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The City owns approximately 9,000 titled properties (22,000 acres/8900 hectares). An important part of managing these land assets is understanding and addressing any potential risks associated with possible environmental contamination. In order to do this, the City has created a formal city-wide Contaminated Sites Management Program (CSMP). The CSMP includes 4 main components which address the following:

  • Site identification

  • Site management

  • Real estate related concerns

  • Third party liability

The City manages sites to ensure that potential risks to public health and the environment are mitigated to the satisfaction of Alberta Environment and Parks and Alberta Health. The City is in the early stages of implementing the CSMP, which is expected to take several years due to the large number of properties owned by the City. Work is proceeding based on a ranking of properties using characteristics such as site information, land use activities, public access and operational requirements.

What does contamination mean?

Contamination of land and water can occur for a variety of reasons and from a variety of sources. Activities such as the operation of a fuelling site, salt storage for roadway maintenance, fire suppression and waste disposal are all activities which could result in environmental contamination. Sites operated in the past, when environmental concerns were not well understood or recognized, are often at risk for contamination. Sites constructed now are usually engineered to manage potential contaminant sources to prevent pollution of the environment. 

Not all contaminants pose a risk to human health. Each contaminant listed in the Tier 1 and Tier 2 Soil and Groundwater Remediation Guidelines published by Alberta Environment and Parks poses different risks to each receptor category in the guidelines. Receptors are the organisms that may be affected by the contaminants, for example freshwater aquatic organisms, agricultural plants, or people. Contaminants are evaluated for their harm to the receptor including effects such as human health, fish mortality and even soil structure. Not all contaminants are harmful to human health. Those that are harmful to human health do not always fall into the category of toxins, poisons or carcinogens.

Most contaminants are not considered ‘hazardous.’ Hazardous waste is defined through legislation and regulation in Alberta. There are specific requirements for the management of hazardous waste. Typically, environmental contamination is not found in concentrations that would be considered hazardous waste.

What is a contaminated site?

For the purposes of the CSMP, a contaminated site comprises one or more properties where substances exist in soil, groundwater, or surface water in a greater concentration than is allowed under the Environmental Protection and Enhancement Act (Alberta) Tier 1 and Tier 2 Soil and Groundwater Remediation Guidelines. Contamination can occur through operational use, such as at fuelling sites or maintenance yards, as well as through historical activities due to human occupation, such as filling of low areas, fires, coal mining or the unmanaged dumping of refuse.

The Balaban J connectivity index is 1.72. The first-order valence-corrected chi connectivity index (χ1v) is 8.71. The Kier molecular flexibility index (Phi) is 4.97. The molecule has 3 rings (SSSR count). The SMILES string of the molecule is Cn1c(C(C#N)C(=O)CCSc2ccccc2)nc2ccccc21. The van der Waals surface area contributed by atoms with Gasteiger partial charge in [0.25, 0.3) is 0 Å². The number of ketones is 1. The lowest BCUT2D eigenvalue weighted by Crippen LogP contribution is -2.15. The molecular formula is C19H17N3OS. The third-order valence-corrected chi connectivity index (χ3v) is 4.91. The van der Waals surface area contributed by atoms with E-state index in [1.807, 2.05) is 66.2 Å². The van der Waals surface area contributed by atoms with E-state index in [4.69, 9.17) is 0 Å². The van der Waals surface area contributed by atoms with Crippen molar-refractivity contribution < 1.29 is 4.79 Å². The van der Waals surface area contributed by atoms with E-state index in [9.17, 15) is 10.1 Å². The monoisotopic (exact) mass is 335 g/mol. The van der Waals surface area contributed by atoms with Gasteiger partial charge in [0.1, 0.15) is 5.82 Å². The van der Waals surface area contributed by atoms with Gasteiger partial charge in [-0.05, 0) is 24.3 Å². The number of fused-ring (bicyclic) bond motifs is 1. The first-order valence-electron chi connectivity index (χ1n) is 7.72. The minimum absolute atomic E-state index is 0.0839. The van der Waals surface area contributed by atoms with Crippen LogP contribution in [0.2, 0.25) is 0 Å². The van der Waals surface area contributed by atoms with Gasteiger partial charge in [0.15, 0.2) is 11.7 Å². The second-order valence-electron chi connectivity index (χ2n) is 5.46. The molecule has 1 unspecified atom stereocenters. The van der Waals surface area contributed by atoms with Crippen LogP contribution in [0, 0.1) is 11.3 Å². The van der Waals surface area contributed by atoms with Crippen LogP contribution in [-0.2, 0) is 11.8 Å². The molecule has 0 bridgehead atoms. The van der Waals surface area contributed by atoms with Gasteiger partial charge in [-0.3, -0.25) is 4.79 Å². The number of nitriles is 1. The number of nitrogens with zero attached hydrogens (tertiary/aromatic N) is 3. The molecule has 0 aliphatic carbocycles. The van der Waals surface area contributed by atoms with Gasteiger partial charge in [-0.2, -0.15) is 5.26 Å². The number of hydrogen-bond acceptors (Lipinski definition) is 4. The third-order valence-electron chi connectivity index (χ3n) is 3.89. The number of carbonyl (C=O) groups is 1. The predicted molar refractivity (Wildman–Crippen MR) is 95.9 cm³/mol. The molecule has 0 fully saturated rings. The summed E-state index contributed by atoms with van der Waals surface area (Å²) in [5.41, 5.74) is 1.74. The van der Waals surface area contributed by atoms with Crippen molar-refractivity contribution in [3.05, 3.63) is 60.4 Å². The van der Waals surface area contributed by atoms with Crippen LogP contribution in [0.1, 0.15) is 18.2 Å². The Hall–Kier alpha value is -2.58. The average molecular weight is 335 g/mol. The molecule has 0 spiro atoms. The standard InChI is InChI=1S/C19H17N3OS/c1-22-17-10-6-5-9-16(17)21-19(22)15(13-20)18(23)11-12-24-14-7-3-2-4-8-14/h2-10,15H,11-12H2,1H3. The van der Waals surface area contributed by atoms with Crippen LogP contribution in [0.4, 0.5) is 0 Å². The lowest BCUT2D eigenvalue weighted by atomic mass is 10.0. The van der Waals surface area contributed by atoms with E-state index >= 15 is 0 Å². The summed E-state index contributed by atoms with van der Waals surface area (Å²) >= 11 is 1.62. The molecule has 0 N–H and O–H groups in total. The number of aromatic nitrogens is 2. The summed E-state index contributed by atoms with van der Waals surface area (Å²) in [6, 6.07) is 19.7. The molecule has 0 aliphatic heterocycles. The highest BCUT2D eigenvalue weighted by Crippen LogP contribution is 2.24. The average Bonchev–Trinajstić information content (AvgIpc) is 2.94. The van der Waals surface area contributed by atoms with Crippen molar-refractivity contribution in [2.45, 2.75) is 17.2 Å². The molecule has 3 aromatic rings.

Why manage contamination?

Unidentified and unmanaged contamination can affect the City in many ways including:

  • Impacts on the environment and public health and safety

  • Financial loss due to unanticipated liabilities

  • Legal liability due to non-compliance with legislation

  • Impacts to reputation as a responsible, sustainable and transparent municipality

  • Ability to successfully deliver facilities and infrastructure that support communities and contribute to Edmontonians’ health and wellbeing

How is contamination managed?

Sites in the CSMP are managed to ensure there is no risk to public health or the environment using a number of approaches including:

  • Remediation - involves activities such as excavation and disposal of contaminated soils at an approved Class II (municipal type) landfill, treatments such as biodegradation or chemical oxidation and groundwater treatment.

  • Risk Assessment - involves the application of statistical calculations based on contaminant concentrations and distribution to determine the risk to specific receptors (people, plants and the environment) through a specific pathway (for example skin contact, consumption of water). Risk Assessment can be used to calculate site specific guideline values for the contaminants, following approved protocols published by Alberta Environment and Parks.

  • Risk Management - occurs after a Risk Assessment has been conducted and includes measures to mitigate the risks that are identified. These could include preventing site access through fencing, placing a barrier to the contaminated soils such as asphalt, concrete or a maintained turf layer, using administrative controls such as development permits and zoning restrictions to prevent unapproved excavation.

CSMP Site Locations

Notice: All information on the City of Edmonton website, including but not limited to the contaminated site information map and site location information (the "Information") is subject to our Conditions of Use.

Geo-Environmental Report Request Form

There is a fee of $75 per search. Report copies are subject to photocopying or digital copying fees.

For More Information

Geotechnical and Environmental Services

Engineering Services Section, Integrated Infrastructure Services
11004 190 Street NW
Edmonton, AB  T5S 0G9

Title Geo-Environmental Information Coordinator



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